CJA/463 – Criminal Justice Policy Analysis
University of Phoenix
October 3, 2011
Federal vs. State Policy Comparison
The United States Constitution is known for the Supreme law of the land in the United States, which creates a federal power system of government and shared between the state and federal governments (United States Court, 2011). Federal and state policies are both put into place to help protect business and individuals from harm. This policy comparison will provide information on the policies of the Federal and state governments, such as the similarities, differences, and implications for the criminal justice system as well as the potential effectiveness and limitations.
Federal law enforcement agencies work with certain crimes. Three known agencies are the FBI also known as the Federal Bureau of Investigations, the United States Marshal, and United States Border Patrol (Gil, 2009). The FBI is responsible for major criminal investigations such as counterterrorism, cybercrime, organized crime, and major violent crimes. The United States Marshals are responsible for protecting federal judges and courts, fugitives, transporting high-risk prisoners, and protecting witnesses. Last, the Border Patrol prevent from illegal entry of aliens and lawful travel and trade (Gil, 2009). State and federal law enforcement go by the same rules. The only differences are that the agencies have jurisdictions, staffing, and operations of its own.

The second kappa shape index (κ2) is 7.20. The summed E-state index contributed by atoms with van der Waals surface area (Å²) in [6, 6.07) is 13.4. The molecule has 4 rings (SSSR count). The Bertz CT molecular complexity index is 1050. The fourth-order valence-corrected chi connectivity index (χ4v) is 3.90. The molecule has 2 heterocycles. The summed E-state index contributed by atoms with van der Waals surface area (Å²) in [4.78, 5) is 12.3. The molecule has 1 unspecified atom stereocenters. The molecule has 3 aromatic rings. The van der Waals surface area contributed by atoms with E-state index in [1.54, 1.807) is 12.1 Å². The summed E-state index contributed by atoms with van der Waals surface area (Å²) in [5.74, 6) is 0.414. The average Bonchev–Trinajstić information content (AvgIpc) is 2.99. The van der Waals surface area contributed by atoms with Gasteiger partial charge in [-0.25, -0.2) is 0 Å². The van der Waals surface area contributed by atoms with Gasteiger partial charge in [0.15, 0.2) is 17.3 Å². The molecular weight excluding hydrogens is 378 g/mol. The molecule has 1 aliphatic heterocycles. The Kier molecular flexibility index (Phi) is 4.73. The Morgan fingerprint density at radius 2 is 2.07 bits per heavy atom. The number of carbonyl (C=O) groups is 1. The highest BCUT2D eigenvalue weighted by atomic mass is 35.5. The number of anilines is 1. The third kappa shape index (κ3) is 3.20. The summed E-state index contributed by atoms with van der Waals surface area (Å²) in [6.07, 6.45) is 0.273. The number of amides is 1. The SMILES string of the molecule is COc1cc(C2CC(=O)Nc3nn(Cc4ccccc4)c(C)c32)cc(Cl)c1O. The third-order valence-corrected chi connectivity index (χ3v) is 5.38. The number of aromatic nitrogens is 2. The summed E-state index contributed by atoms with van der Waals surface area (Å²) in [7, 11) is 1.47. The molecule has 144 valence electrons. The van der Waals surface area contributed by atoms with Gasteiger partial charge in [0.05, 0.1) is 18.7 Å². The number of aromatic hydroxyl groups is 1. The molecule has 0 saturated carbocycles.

The federal court government has its own court system. Federal courts only hear cases that violates the United States Constitution or federal laws and case that involves bankruptcy, copyright, patent, and maritime law cases (Find Law, 2011). As stated in the readings, “federal courts may hear cases concerning state laws if the issue is whether the state law violates the federal Constitution” (Find Law, 2011, p. 1). According to the information on state...